To put it simply, devastating rates of inflation are already here. The question now is whether they’ll continue.
Part of the answer lies in producer prices, leading to consumer prices as companies pass on the burden. Well, last week, the data revealed US producer prices soared 1% month-over-month and 7.3% year-over-year. That’s faster than CPI.
In the last 10 years, the Producer Price Index has only managed a year-over-year high of just over 3%, so we’re more than double the previous decade’s highs.
Interestingly, while services prices for businesses rose less than a per cent month-over-month, goods prices surged 1.2%.
That’s a review of the data. Next came the kerfuffle over the reaction.
Should central bankers pump billions into financial markets and keep interest rates near zero when inflation is at 5%? Some would call it insanity.
US Federal Reserve Chair Jerome Powell admitted that tapering QE was being discussed, which was enough to send stock markets stumbling, for a while.
But Chicago Fed President Charles Evans said ‘inflation upside risk is not as strong as I’d like it’ and ‘more persistent inflation wouldn’t be bad’. This is an odd statement given inflation is more than two and a half times the 2% target on a year-over-year basis and five and a half times the annualised June increase.
At some point, if inflation continues, central bankers will be forced to raise interest rates. But when?
Because financial markets effectively price future outcomes, it’s possible to derive the presumed probability of various events based on the market price of assets. And the ‘market-implied Fed rate at end of 2022’ measure was at 0.5%, having doubled since January. That means the market expects one rate hike in the next 18 months.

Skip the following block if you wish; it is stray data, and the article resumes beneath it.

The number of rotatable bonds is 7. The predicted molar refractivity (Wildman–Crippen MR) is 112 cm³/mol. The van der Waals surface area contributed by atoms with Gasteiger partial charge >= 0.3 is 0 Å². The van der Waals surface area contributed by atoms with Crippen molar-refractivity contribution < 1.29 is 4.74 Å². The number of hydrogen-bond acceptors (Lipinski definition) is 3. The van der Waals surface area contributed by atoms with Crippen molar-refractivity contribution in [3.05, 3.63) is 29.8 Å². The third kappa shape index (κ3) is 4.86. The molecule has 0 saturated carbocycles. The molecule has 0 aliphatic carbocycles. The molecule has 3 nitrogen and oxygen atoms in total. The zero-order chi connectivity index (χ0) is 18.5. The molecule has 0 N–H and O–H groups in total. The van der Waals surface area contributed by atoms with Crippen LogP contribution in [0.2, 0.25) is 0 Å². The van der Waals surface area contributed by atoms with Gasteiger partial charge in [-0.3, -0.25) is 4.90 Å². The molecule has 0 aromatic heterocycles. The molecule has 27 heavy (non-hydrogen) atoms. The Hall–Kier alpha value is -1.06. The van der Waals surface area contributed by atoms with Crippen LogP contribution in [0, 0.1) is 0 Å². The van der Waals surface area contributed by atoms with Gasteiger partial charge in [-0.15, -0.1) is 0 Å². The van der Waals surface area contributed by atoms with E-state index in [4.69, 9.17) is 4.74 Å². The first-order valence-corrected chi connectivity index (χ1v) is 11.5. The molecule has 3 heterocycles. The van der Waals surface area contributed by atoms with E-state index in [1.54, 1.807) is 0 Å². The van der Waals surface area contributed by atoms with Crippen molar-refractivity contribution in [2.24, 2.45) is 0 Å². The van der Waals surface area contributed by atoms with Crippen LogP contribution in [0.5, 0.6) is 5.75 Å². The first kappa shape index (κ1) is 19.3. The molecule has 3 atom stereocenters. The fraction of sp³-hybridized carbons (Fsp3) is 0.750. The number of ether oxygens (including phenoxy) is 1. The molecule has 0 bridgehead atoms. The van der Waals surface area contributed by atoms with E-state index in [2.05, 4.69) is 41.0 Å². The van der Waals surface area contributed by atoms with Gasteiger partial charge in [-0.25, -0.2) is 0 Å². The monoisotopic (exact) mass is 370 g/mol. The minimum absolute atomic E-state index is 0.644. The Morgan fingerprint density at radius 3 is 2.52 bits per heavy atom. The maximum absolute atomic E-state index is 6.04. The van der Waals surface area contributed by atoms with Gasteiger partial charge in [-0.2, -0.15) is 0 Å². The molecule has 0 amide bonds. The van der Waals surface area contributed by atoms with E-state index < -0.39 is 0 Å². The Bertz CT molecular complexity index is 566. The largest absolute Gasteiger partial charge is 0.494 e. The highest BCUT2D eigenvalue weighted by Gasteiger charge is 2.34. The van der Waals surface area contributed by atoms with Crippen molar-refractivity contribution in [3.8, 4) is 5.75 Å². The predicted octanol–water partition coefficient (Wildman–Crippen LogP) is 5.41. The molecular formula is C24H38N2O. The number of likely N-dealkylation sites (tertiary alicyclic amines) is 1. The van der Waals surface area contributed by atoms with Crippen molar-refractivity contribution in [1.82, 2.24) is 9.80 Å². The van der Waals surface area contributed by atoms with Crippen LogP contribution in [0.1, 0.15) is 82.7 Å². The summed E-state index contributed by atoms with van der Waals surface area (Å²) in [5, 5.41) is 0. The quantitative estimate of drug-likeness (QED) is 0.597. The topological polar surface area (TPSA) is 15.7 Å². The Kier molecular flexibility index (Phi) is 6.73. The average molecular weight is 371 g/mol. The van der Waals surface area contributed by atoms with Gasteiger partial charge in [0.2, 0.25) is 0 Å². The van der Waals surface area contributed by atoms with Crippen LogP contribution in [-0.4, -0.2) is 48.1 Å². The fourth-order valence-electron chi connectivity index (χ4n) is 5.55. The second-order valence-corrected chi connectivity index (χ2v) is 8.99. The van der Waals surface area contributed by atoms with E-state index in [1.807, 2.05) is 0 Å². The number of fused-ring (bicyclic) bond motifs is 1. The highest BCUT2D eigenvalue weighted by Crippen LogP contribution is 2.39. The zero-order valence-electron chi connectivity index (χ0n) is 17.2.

After an initial spike on the day inflation was revealed, the yields on US bonds ended up falling even lower over the subsequent two days. With inflation rates above 5%, the 30-year treasury yield dropped below 2%…
Investors are losing money on loans to the US government. Not to mention savers getting even more pitiful interest rates.
So, why isn’t the terrible inflation data leading to carnage in the bond market? If inflation is reducing the value of money, then surely lending money to the government for 30 years at less than half the rate of inflation is a bad idea?
There are plenty of arguments to suggest why bonds are not crashing.
The first is that inflation is transitory. It’ll go away by itself, don’t worry. There’s plenty to this argument because of things like demographics and debt.
Another possibility is that if interest rates rise, it’ll trigger another financial crisis because there is now simply so much debt that the world cannot afford higher rates. In such a crisis, people flock to government bonds. And that suppresses yields. So the low bond yields are in anticipation of a crisis…from higher yields…
The alternative theory is something called financial repression. The idea that the bond market’s interest rates are being kept low by central banks while they engineer higher inflation. Why? To save governments from their debts by inflating away the burden without letting interest rates on government bonds spike.
Whatever the reason, and whatever the timing, it seems to me that the inflationary endgame is finally peeking over the horizon. And it’s coming our way.
Until next time,
Editor, The Daily Reckoning Australia Weekend